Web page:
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Chinese Trail in Top CEO Rankings

Kevin Rivoli

Only three chief executives from mainland China make the top 100 in the latest ranking of corporate leaders' long-term performance – indicating that Chinese companies still have work to do to catch up with global competitors.

The ranking is based on growth in shareholder returns and market capitalization achieved during the tenure of chief executives appointed since 1995. It includes chief executives who have since left office.

(Read More: China Leaders on Power List Signals Asia's Growing Clout)

The 2013 list, published online on Friday by Harvard Business Review (HBR) , is topped by Steve Jobs, the late chief executive of Apple, who also led the 2010 ranking, ahead of Jeff Bezos of Amazon.com and Yun Jong-yong, former chief executive of Samsung Electronics.

Apple's share price has fallen sharply in recent months but, during Mr Jobs' tenure, the technology company's market value increased by an adjusted $359bn. "If you want to create a lot of shareholder value, it pays to take over a company that hasn't been doing well," the study noted.

The highest ranking mainland Chinese chief executive on the list is Li Jiaxiang, former chief executive of Air China, at number 17. However, only two others – Wang Dongming of Citic Securities and Dong Mingzhu of Gree Electric – make the top 100.

Chinese business leaders told the study's authors – Morten Hansen of University of California, Berkeley and Herminia Ibarra and Urs Peyer of Insead – that "as the country's companies become more innovation-focused, their performance will improve".

US companies' chief executives take six of the top 10 spots, but also generally punched below their weight. Their average position among the 3,143 chief executives analysed was lower than that of counterparts from Latin America, India and the UK. "US CEOs have not been as competitive on a global scale as one might think," the authors said.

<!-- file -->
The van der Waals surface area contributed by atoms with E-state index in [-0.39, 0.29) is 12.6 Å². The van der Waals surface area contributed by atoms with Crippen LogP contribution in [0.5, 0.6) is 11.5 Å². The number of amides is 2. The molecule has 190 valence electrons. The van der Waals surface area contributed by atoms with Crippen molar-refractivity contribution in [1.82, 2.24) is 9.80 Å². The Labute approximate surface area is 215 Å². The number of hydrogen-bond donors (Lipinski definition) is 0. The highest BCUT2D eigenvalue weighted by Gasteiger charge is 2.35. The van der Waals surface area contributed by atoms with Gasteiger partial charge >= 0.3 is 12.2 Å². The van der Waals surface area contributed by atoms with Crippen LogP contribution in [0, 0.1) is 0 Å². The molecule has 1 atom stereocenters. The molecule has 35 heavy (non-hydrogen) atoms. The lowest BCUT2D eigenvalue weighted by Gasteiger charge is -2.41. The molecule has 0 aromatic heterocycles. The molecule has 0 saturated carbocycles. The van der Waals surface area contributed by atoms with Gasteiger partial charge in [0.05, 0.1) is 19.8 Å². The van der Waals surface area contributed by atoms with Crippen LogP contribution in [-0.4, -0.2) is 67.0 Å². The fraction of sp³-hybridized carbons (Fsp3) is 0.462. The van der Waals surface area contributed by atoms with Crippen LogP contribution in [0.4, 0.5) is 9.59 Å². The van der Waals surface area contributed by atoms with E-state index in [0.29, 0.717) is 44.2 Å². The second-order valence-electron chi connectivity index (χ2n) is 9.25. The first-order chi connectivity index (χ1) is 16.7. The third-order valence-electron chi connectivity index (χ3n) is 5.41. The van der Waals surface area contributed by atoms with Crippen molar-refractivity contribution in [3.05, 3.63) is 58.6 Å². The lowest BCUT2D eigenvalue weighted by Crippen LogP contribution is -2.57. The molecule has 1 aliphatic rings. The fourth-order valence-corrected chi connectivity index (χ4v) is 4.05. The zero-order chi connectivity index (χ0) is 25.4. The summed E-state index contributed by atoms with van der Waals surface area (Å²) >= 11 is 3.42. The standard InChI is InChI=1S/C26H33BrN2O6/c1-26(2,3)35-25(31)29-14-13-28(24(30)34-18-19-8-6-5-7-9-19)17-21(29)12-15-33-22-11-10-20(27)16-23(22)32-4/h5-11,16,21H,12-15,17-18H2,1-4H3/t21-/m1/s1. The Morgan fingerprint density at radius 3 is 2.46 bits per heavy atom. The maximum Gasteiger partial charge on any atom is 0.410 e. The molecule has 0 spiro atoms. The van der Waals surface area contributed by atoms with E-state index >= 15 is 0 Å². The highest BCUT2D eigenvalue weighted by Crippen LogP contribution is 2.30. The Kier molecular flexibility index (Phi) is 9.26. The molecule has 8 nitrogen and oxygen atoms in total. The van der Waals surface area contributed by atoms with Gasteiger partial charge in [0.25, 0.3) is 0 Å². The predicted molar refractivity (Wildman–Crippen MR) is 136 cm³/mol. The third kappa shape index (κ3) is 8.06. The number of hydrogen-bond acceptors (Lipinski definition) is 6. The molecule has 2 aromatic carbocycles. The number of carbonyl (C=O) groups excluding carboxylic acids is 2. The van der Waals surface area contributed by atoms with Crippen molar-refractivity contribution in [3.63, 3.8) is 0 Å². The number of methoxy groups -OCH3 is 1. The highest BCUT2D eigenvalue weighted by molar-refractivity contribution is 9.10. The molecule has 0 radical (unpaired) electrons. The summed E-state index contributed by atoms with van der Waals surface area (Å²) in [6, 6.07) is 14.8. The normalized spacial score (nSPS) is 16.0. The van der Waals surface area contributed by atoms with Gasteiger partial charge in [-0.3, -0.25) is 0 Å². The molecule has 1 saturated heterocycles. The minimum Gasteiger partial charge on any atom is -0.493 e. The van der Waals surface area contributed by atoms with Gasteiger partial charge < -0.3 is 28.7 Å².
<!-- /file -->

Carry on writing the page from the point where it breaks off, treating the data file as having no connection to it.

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The study is one of the few to assess the long-term performance of corporate leaders, at a time when shareholders are increasingly focusing on short-term share price and earnings movements. In an interview with HBR, Mr Bezos – who told investors in 1997 that it was "all about the long term" – said: "If you're inventing and pioneering, you have to be willing to be misunderstood for long periods of time."

The authors also found that there was no correlation between the financial performance of companies and their performance on social and environmental measures – scotching suggestions that greater corporate responsibility will automatically improve profits. "Clearly, it's not as simple as that," they said.

(Read More: Will 2013 Bring More Pain or Gain for China Stocks?)

Overall, the top 100 chief executives on the list generated and average total shareholder return of 1,385 per cent, and added an adjusted $40.2 billion to their companies' market capitalization during their tenure. The bottom 100 – which HBR does not name –saw returns drop 57 per cent on average, and presided over a$13.6 billion decline in market value. and their performance on social and environmental measures – scotching suggestions that greater corporate responsibility will automatically improve profits. "Clearly, it's not as simple as that," they said.

Overall, the top 100 chief executives on the list generated and average total shareholder return of 1,385 per cent, and added an adjusted $40.2 billion to their companies' market capitalization during their tenure. The bottom 100 – which HBR does not name – saw returns drop 57 per cent on average, and presided over a $13.6 billion decline in market value.

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